Monday, March 14, 2011

ALS TDI (ALS Therapy Development Institute) :: News - Article Details

ALS TDI (ALS Therapy Development Institute) :: News - Article Details

MDA’s Augie’s Quest Expands Testing of Potential ALS Therapeutics With New $2 Million Grant to ALS TDI


By: Robert A. Goldstein

Saturday, March 12, 2011

Post 18 - Falling off the Wagon

Well, if you perused my Facebook page within the last couple of hours or so, you will see I've called an end to my tonic experiment. If you don't know what I'm talking about, go back and read my blog posting from July 14, 2010 (Post 4 - A “Sobering” Reality). The results, I have found, were inconclusive, and my reasons for stopping the experiment are twofold. First off, I have really missed the taste of beer. Not that I had abstained from beer completely during my experiment, but I did opt for the vodka or gin and tonic a number of times as an alternative. The second reason for stopping the trial at this time was due to the significantly fewer episodes of cramping I have experience in my legs and arms over the past several months. This I attribute to any one of three reasons. First, for whatever reason, maybe I'm just not getting the muscle cramps like I used to. That would be good. Second, since I have cut down considerably on my alcohol intake and have been eating somewhat healthier, perhaps this has played a role. Lastly, I am concerned that as my muscles continue to weaken and atrophy, that there really is nothing left to cramp up. I have asked this question before, during one of my clinic visits and was told that that was not the case; however, since I seem to receive contradictory information from visit to visit, I'll ask the question again when I go back to University of Pennsylvania hospital at the end of April. If this were the case, it would be very disheartening for me, since the majority of my cramping now takes place in my neck. If you've never had a cramp in your neck, then consider yourself very lucky. It makes the cramps that you get in your calves seem like a little pinch. I have had muscle cramping in my neck sporadically since my diagnosis. But now it has been occurring on an almost daily basis, sometimes occurring three or four times in a day. My fear is that my neck would follow the same path as my arms and legs. That is, cramping, followed by continuing weakness, until the muscle atrophies, and leaving me with little to no strength. I have certainly been experiencing an increased weakness in my neck over the past four months or so. When it is bad, my chin will rest on my chest, and it becomes a real struggle to lift my head. Even then, I can only keep my head up for about 5 to 10 seconds before my chin drops back down to my chest. Thankfully, this only seems to occur first thing in the morning, at night after a long active day, or at other times when I exert myself. It helps when I'm able to sit in a chair with my back supported. It is even better when I'm able to sit in a chair that also supports my neck.

Getting back to my first reason for halting the tonic trial, there is something about sitting outside and enjoying a good beer. Something that is very difficult to do in January and February.  Last night, I actually had two beers with dinner.  I am sad to say I was definitely feeling "it" before I was even halfway done with my second beer.  Forget about drinking and driving, my concern was with drinking and walking, but I managed to survive the night.  It really felt good to have a beer with dinner.  I was also inspired by the opportunity to attend a grilled cheese and beer tasting at the World CafĂ© Live in Philadelphia. I have previously attended two others and the grilled cheese and beer pairings were outstanding. I also talked about this in the previous blog posting that I mentioned above. Typically, the cheese and beer tastings are limited to about 70 people and have sold out within days of going on sale, however, this time it appears as though they are preparing for a larger crowd. Tracey and I are planning on going to the Monday, April 18 tasting (typically a school night but this will be occurring during the week of my spring break) if anyone would like to join us. I can promise you that you will not be disappointed. Plus, you get to watch me drink beer through a straw.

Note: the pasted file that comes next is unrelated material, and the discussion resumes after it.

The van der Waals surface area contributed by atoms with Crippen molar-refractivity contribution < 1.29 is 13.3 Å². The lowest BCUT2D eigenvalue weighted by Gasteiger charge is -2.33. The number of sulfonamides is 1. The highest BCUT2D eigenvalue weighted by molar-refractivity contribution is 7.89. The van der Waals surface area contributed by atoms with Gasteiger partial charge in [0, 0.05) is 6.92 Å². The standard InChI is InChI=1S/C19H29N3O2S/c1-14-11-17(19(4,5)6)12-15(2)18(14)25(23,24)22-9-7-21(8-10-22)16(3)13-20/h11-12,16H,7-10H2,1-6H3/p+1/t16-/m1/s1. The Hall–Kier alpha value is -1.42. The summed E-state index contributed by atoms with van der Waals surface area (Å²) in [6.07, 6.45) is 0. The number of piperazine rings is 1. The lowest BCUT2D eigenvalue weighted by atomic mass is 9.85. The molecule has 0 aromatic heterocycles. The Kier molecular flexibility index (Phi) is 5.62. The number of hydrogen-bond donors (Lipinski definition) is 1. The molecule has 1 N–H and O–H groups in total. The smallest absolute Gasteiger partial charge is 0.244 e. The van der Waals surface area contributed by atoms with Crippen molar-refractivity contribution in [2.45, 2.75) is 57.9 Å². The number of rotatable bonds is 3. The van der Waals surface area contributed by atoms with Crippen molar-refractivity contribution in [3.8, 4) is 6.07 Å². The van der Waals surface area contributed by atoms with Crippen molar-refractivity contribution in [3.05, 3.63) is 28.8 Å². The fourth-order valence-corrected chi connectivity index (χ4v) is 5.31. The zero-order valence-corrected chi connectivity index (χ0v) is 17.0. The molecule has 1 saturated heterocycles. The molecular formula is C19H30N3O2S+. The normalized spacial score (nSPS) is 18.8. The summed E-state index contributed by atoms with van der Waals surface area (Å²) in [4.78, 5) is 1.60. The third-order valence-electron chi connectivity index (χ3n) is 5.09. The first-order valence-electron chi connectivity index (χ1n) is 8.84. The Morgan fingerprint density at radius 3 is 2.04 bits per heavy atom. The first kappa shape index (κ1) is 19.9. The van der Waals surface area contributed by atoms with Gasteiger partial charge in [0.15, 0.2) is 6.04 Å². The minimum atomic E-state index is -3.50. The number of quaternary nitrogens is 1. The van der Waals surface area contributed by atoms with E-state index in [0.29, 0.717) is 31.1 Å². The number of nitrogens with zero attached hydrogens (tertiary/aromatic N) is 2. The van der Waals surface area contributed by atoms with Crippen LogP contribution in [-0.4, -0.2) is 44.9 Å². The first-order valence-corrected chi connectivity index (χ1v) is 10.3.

Wednesday, March 9, 2011

Post 17 - Back in the Pool

Okay, I must admit, I may be a little bit rusty at this. My New Year's resolutions, of which I had two, were for me to start blogging again and to stop procrastinating. I never was any good at making New Year's resolutions. After a quick review of my last post shows that it has been almost 5 months since I last posted on my blog. Over the past five months several people have asked about my blog and I have never been able to give a clear-cut answer as to why I had stopped posting. To tell you the truth, I'm not really sure. They were definitely several factors, but since I am obviously blogging again, the reasons are now moot. I will attempt to provide an update and a quick synopsis of the last five months. Starting with the update, as my neurologist would tell you, I'm still breathing and still swallowing, so therefore, everything is great. I, of course, do not entirely share that point of view. I am now unable to lift either of my arms, although I still have some strength in my right arm. My left arm and hand are almost entirely unusable (remember, I am left-handed.). I am no longer able to hold a pen or use any cutlery with my left hand. I am able to use my right hand to hold a fork or spoon. But after two or three trips to the mouth, my arm fatigues, and I need to rest before continuing. Driving is another area that is proving to be continually difficult. Actually, driving is the least of the problem. The greatest difficulties that I face is getting in and out of the car, getting my seatbelt on and off, closing the door (I can't reach out with my left arm), getting the car in gear, and getting the key in and out of the ignition. Except for all of that, driving is a cinch. Actually, I do experience some difficulty backing out of parking spots, but really, that is all. The problem is, once I work my way through all of the difficulties, I am literally completely exhausted. Usually, I will sit in the car for several minutes just to catch my breath and to psych myself up to face the next endeavor. Also, with regard to my hand strength and fine motor skills, I can only use my right hand to type, and even that is somewhat difficult. Therefore, I am almost completely reliant on my speech to text software, so please continue to ignore any spelling or grammatical errors that you may come across. I do my best to proofread that I don't always catch all of the mistakes.